Cells in our bodies have evolved to work together, constantly communicating with each other, sharing resources, and growing and dividing only when and where needed. Normal cells that become transformed into cancer cells go rogue and grow without this cooperation with other cells in the body. "Cancer" encompasses many different diseases, but cancer cells share similar characteristics, including ignoring normal controls on growth, evading the body's built-in defenses, tuning metabolism and their surrounding environment for faster growth, and in the most severe cases, invading other parts of the body. Cells typically gain these characteristics through changes in their genomes.
Structural biologists are studying all aspects of this process, including the mechanisms that underpin damage to and repair of the genome, the way that these genetic changes lead to cancer, and ways for us to use this knowledge to discover and develop new treatments to fight cancer.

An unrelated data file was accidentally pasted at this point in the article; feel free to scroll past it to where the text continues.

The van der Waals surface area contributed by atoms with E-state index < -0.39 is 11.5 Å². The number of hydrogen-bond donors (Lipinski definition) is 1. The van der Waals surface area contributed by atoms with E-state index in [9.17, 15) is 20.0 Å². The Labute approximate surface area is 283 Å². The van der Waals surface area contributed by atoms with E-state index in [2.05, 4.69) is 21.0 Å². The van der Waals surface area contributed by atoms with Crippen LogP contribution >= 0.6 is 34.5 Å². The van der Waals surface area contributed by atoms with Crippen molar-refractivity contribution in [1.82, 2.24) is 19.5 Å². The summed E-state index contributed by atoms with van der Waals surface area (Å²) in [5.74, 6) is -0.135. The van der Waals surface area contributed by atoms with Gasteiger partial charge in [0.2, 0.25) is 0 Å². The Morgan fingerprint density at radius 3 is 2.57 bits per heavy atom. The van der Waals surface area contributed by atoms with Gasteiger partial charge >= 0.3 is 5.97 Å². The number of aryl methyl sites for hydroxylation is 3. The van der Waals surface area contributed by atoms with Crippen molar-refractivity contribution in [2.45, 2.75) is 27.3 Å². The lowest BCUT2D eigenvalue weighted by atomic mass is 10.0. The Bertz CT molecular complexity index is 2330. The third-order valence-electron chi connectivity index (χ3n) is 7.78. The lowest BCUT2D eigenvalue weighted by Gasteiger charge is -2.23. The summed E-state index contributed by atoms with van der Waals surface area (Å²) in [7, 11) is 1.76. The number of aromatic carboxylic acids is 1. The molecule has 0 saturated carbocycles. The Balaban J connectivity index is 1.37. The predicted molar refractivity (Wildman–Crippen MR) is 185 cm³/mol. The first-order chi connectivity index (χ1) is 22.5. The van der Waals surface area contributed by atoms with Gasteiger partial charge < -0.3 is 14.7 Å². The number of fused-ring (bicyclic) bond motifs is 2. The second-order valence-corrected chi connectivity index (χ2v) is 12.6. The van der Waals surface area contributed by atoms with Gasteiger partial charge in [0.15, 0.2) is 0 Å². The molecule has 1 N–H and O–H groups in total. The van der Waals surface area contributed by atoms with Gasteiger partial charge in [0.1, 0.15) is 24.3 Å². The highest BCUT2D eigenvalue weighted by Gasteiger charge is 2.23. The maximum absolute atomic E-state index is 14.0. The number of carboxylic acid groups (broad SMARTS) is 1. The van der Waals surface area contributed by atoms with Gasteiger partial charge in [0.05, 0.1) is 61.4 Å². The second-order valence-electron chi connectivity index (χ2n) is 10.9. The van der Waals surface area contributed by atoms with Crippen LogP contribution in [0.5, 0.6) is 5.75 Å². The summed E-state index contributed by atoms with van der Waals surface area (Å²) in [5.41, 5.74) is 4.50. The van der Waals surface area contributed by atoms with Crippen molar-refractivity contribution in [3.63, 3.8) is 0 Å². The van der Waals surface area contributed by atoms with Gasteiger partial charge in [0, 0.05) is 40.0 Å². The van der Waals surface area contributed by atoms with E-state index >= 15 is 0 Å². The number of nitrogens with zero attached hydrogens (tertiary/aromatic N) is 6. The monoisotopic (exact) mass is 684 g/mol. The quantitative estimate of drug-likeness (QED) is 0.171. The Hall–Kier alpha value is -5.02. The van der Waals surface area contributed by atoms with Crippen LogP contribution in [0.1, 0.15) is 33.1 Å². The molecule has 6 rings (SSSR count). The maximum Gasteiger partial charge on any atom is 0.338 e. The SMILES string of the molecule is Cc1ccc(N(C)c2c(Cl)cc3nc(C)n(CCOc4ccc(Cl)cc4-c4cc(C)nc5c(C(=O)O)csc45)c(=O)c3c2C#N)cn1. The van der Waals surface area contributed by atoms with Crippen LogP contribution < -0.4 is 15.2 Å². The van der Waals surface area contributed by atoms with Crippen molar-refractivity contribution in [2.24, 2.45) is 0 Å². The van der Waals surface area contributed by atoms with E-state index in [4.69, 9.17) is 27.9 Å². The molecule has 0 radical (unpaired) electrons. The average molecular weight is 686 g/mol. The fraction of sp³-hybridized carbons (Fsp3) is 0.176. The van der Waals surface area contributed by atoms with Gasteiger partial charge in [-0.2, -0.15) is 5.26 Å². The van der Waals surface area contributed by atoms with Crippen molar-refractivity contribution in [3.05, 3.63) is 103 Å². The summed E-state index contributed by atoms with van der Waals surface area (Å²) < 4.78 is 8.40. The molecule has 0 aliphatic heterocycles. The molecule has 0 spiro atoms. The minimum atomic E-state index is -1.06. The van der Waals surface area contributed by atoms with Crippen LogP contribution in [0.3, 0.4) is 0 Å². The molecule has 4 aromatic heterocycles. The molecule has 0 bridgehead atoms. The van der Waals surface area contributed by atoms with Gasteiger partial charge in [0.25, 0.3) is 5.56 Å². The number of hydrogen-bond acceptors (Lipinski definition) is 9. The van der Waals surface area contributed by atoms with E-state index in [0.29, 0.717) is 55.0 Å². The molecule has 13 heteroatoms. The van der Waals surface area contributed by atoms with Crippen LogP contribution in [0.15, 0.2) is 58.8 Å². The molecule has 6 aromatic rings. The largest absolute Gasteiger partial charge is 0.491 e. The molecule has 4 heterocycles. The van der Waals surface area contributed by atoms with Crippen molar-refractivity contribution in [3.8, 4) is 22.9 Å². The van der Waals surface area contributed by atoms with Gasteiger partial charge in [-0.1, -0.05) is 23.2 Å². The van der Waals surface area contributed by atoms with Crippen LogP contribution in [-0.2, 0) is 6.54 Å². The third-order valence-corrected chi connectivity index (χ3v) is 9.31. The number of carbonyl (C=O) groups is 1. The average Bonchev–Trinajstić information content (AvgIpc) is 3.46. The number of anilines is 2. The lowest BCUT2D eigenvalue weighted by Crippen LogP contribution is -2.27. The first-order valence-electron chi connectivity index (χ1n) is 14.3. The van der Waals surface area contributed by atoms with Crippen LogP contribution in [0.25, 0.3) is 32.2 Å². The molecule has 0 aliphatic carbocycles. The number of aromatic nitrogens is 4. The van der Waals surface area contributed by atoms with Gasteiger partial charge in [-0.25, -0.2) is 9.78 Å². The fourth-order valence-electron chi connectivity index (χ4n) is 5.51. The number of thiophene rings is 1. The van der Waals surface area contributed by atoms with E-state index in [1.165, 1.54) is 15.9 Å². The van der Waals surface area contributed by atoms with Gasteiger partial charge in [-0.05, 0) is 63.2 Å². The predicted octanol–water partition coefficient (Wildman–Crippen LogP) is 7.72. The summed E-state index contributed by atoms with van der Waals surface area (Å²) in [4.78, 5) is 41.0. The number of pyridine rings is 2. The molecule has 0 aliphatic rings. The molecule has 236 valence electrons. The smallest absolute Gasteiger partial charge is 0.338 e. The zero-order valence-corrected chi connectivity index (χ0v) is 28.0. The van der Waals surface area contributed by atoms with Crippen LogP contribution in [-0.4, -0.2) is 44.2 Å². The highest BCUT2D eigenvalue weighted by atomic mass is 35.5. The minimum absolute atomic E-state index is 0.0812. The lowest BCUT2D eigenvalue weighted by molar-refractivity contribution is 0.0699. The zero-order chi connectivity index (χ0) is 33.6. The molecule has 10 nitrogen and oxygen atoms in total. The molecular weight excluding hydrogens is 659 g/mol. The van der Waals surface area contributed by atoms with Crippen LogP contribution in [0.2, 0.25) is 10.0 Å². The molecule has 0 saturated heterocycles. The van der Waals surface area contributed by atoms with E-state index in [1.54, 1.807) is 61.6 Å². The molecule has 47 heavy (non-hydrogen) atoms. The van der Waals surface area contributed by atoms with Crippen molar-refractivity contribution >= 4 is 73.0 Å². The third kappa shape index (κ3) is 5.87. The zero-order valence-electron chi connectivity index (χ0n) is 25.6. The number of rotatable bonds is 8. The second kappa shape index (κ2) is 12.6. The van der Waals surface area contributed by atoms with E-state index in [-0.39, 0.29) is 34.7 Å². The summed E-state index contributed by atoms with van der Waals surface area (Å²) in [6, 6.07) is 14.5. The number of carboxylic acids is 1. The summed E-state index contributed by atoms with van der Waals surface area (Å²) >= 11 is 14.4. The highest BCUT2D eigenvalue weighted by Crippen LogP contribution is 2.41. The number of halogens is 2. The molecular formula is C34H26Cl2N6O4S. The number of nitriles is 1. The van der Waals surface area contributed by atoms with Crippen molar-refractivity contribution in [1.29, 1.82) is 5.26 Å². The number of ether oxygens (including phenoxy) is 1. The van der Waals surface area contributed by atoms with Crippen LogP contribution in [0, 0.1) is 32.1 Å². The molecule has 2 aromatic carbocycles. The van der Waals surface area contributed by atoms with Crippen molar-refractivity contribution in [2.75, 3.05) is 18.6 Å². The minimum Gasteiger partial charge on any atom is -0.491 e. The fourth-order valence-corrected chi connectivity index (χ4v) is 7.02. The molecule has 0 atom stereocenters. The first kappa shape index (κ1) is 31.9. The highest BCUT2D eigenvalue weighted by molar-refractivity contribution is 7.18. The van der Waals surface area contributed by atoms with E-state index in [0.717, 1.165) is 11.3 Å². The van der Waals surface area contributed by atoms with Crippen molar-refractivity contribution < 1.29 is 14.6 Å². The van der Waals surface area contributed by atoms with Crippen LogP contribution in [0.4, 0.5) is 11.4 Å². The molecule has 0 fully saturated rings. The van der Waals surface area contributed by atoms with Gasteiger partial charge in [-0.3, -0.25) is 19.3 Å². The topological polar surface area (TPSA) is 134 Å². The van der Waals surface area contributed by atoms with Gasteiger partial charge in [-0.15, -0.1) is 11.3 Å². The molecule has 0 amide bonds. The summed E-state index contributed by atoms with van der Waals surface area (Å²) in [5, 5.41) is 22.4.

The Raf/MEK/ERK (MAPK) pathway is one of the ways that growth signals are disseminated inside the cell. 1) Epidermal growth factor (EGF) binds to its receptor (EGFR), causing it to dimerize. 2) The catalytic domains of EGFR phosphorylate tyrosines on the long unstructured EGFR tails. 3) GRB2 recognizes the phosphorylated tyrosines and recruits SOS. 4) SOS replaces GDP with GTP in Ras proteins. 5) The activated Ras forms nanoclusters that activate Raf, with the help of 14-3-3 protein. 6) Raf phosphorylates MEK, which is normally held in an inactive complex with KSR. Active MEK then phosphorylates ERK, a kinase that will activate many processes throughout the cell. Illustration created from decades of structural studies in PDB IDS 1egf, 1nql, 1m17, 2jwa, 3njp, 2gs6, 1gri, 1xd2, 3ksy, 5p21, 6xi7, 6q0j, 2y4i, 1pme, and unstructured chains from AlphaFold2.
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